"The trench seam will disappear, but the rutting will never disappear," Dayley said.
Dayley says he feels horrible, but he believes waiting is the right answer.
"It better to lose a couple of games now then deal with the issue long-term," Dayley said. "It needs to be done right the first time."
In the meantime the Park City recreation department has adjusted one of the softball fields at Treasure Mountain International Middle School to be appropriate for baseball. Unfortunately, it will not work for high school baseball.
Schwab is skeptical about the whole process. He is dismayed that he was never forewarned of the impending dig, and says that after numerous days of dry weather, he never sees anyone out working on the field.
"Personally, I thought the planning was poorly done," Schwab said. "No one discussed this trench last year."
He has a reason to feel anxious. His team has only practiced on the field once and the joke of yelling "trench" soon emerged as a call to avoid falling in the large muddy hole.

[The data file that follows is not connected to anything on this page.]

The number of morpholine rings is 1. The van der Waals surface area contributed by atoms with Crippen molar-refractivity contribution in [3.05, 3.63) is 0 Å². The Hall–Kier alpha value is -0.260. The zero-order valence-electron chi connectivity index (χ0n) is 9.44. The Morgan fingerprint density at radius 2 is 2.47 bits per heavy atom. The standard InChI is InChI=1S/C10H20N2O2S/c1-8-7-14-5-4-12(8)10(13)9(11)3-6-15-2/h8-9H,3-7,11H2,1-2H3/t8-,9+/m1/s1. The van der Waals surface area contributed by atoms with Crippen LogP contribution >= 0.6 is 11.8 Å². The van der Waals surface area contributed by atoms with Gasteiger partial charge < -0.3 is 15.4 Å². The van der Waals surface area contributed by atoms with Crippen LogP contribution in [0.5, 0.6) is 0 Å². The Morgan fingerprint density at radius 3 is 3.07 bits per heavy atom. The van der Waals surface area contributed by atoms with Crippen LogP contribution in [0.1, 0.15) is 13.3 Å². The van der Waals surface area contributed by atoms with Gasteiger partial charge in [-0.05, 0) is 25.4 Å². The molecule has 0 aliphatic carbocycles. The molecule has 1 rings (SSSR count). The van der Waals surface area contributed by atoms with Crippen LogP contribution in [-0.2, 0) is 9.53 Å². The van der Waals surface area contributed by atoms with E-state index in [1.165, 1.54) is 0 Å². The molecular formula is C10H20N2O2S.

In fact, they haven’t held a full practice on any field.
"They were pretty excited when it was all dry," Schwab said. "Now the kids are really bummed."
The city and High Peaks had planned on using the spring break vacation to get a bulk of the work accomplished, but again weather slowed them.
"That’s living in the Rockies," Oliver said.
Oliver also adds that he’s as frustrated as anyone. He wants to see things get started soon. Many concerned parents have called him about the timeline for the field, but without knowing when the field will be dry, he can’t give them any answers. Many parents and the baseball team have also offered to help, and Oliver says he will take them up on it.